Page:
The English name of tatting is said to have derived from tatters, which would give the impression that the process would lead to a product that was both fragile and of limited use. However, this plucky lace alternative is in fact both strong and flexible and is therefore much more robust than standard lace alternatives.
The strength of tatting lies in the construction of the stitch, which unlike knit for example, is not dependent on the following and proceeding stitch for its strength. Each stitch within tatting is relatively independent and so the risk of a weak stitch unravelling the whole piece is negligible.
Tatting, although often seen as a poor relative of lace, was in fact useful in many ways particularly on a practical level. It was used often as a hard wearing though decorated edging to both woven and stitched fabrics, though it could also be used as a product in its own right as some of the examples in this article clearly show. Tatting could also be twinned with both crochet and lace, often giving a secure border to the more delicate and insecure aspects of crochet and particularly lace.
It is thought that the tatting craft may well have derived from netting skills used by fishermen, although it is just as likely that it derived through the extensive textile skills base of women as a form of cheap and quickly produced lace imitation. It is not thought to be a particularly early craft and examples and documents do not place it any earlier than Europe in the very early nineteenth century.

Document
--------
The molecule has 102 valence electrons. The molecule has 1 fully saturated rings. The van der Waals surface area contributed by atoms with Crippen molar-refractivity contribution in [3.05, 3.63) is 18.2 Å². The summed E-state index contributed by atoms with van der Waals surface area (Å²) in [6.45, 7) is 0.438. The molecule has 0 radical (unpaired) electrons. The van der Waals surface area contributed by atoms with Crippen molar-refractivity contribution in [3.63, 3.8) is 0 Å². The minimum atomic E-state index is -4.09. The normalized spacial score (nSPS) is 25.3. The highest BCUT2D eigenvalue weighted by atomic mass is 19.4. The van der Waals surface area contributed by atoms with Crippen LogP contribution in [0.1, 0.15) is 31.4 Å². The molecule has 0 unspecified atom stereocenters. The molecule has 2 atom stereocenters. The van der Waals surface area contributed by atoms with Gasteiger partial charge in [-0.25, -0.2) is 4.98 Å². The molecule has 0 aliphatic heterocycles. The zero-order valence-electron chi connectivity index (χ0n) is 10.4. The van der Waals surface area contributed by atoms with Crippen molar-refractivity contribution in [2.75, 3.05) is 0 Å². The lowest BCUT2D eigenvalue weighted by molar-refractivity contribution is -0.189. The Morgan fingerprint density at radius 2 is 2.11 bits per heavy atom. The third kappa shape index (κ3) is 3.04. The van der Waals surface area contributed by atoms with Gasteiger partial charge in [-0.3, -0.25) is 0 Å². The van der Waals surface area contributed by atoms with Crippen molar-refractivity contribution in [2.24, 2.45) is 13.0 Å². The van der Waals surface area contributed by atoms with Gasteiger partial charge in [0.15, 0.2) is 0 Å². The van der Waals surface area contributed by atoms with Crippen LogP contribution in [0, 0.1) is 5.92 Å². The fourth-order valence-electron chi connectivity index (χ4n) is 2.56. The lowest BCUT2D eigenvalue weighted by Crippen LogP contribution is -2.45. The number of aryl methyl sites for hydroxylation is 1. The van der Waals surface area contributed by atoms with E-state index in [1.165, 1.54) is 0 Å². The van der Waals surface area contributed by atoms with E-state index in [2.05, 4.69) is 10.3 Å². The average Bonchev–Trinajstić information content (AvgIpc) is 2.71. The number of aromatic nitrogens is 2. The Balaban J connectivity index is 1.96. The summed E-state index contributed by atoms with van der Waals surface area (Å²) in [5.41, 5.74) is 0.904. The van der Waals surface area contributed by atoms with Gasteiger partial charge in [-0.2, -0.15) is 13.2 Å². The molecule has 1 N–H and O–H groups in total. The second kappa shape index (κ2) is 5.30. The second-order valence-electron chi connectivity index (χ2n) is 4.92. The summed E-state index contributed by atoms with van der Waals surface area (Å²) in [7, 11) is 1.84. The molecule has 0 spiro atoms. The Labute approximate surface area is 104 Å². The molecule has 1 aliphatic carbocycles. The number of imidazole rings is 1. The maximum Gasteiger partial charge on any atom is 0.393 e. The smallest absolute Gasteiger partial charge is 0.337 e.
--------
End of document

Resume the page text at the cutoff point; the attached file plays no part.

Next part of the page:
Although tatting may well have been used as an acceptably robust, cheap and quickly produced alternative to lace, it could also, depending on the fineness of yarns used, be a relatively delicate and fine gauged craft in its own right. It was used extensively throughout the nineteenth century by women across the social spectrum. However, as with hand lace production, industrial lace eventually phased out the need for any form of large-scale hand made lace, crochet or indeed imitation lace such as tatting.
Tatting was quick and easy to learn and took little concentration compared with some of the other textile based craft skills such as lace and embroidery. It could be worked using the minimum of tools, usually a small shuttle, but a needle was also sufficient.
There is still a following for tatting today and there are numerous video and text lessons giving the basics for anyone with an interest.
Originally Published in The Textile Blog by John Hopper